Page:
Say you are writing an online reservation system. The first requirement you’ll encounter is that no two reservations may overlap (i.e. no schedule conflicts). But how do you prevent that?
It’s worth thinking about your solution carefully. My claim is that no existing SQL DBMS has a good solution to this problem before PostgreSQL 9.0, which has just been released. This new release includes a feature called Exclusion Constraints (authored by me), which offers a good solution to a class of problems that includes the “schedule conflict” problem.
I previously wrote a two part series (Part 1 and Part 2) on this topic. Chances are that you’ve run into a problem similar to this at one time or another, and these articles will show you the various solutions that people usually employ in the real world, and the serious problems and limitations of those approaches.
The rest of this article will be a brief introduction to Exclusion Constraints to get you started using a much better approach.
Why are temporal extensions in PostgreSQL important? Quite simply, managing time data is one of the most common requirements, and current general-purpose database systems don’t provide us with the basic tools to do it. Every general-purpose DBMS falls short both in terms of usability and performance when trying to manage temporal data.
What is already done?
In the last article, I argued that:
- A schedule conflict is a typical business problem.
- The later you try to resolve a schedule conflict, the more costly it is to resolve.
- In particular, there is a big jump in the cost the moment after conflicting data is recorded.
- Therefore, it’s best for the DBMS itself to enforce the constraint, because only the DBMS can avoid the conflict effectively before the conflict is recorded.
Then, I opened up a discussion to see how people are dealing with these schedule conflicts. In the comments I received at the end of the article, as well as other anecdotes from conferences, user groups, mailing lists, and my own experience, the solutions fall into a few categories:
“Schedule conflict” — it’s one of the simplest and most common constraints for business or any other organization. One person cannot be in two places at the same time; and in many cases a only a single person can use a given resource at any time.
Does your database system know anything about a schedule conflict? Should it?
Constraints are always enforced at some point, it’s just a matter of when, how, and the cost of correcting the situation.
I’ve been interested in temporal data and relational databases for quite some time. There are going to be at least two people talking about temporal data at PostgreSQL WEST in Seattle: Scott Bailey and me. See the talk descriptions.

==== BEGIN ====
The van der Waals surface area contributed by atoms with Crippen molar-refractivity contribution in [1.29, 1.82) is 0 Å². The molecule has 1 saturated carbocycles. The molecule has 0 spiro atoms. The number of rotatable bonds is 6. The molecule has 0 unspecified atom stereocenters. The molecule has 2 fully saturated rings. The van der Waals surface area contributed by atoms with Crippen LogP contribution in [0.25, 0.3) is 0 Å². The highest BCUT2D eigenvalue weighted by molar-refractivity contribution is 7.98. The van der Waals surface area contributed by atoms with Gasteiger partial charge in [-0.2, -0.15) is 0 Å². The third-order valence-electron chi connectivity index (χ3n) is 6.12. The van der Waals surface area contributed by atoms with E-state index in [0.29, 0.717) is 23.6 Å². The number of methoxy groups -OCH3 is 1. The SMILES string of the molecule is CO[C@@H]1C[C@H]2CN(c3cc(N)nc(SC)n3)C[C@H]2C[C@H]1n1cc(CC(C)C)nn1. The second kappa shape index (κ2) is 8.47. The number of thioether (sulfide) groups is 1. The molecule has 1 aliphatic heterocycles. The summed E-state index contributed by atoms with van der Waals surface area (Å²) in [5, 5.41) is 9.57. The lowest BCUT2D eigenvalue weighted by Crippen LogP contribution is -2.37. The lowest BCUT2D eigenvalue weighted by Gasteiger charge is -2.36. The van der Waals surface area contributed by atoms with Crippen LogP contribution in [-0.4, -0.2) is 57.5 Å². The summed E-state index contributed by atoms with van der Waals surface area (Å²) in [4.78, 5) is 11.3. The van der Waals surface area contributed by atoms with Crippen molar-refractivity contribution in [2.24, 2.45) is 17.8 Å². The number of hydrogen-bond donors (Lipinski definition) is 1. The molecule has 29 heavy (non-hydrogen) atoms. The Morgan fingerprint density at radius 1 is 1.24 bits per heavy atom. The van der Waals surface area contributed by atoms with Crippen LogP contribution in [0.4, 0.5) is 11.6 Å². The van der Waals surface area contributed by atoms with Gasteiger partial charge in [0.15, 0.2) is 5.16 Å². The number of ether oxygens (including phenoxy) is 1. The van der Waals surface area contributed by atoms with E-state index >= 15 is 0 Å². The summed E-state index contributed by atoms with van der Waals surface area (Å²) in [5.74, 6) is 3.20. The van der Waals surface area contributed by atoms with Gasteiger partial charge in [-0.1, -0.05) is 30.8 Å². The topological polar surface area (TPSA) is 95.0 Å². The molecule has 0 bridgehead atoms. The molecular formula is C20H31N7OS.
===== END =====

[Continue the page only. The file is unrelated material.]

In the past, I’ve worked on a temporal extension to PostgreSQL that implements the
PERIOD data type. This is a data type that offers both a definite beginning and a definite end time, which is important for describing things that happen over a period of time, rather than instantaneously. Trying to use separate attributes for “start” and “end” is bad for a number of reasons, and will certainly be addressed in a subsequent blog entry. For now, I’ll just say that I believe the
PERIOD data type is fundamentally important for handling all kinds of time data, which I believe is a common problem.
At WEST, I’ll be presenting my progress on temporal keys. Temporal keys are used to prevent overlapping periods of time — a schedule conflict — by using an index and following the same concurrent behavior as
UNIQUE with minimal performance cost (one extra index search, to be precise).
Temporal keys cannot be expressed in PostgreSQL 8.4, unless you resort to triggers and a full table lock (ouch!). So, additional backend support is required. This is accomplished in my patch for operator exclusion constraints, which are a more general way of using arbitrary operators and index searches to enforce a constraint. I plan to do what’s required for the patch to be accepted in PostgreSQL 8.5.
Temporal modeling is a common problem. It seems like almost every PostgreSQL conference has had at least one talk on the matter, so we know there is some demand for improvement. If you’re interested, I hope you come to WEST and chat with Scott or I, and let’s see if we can come up with some real solutions.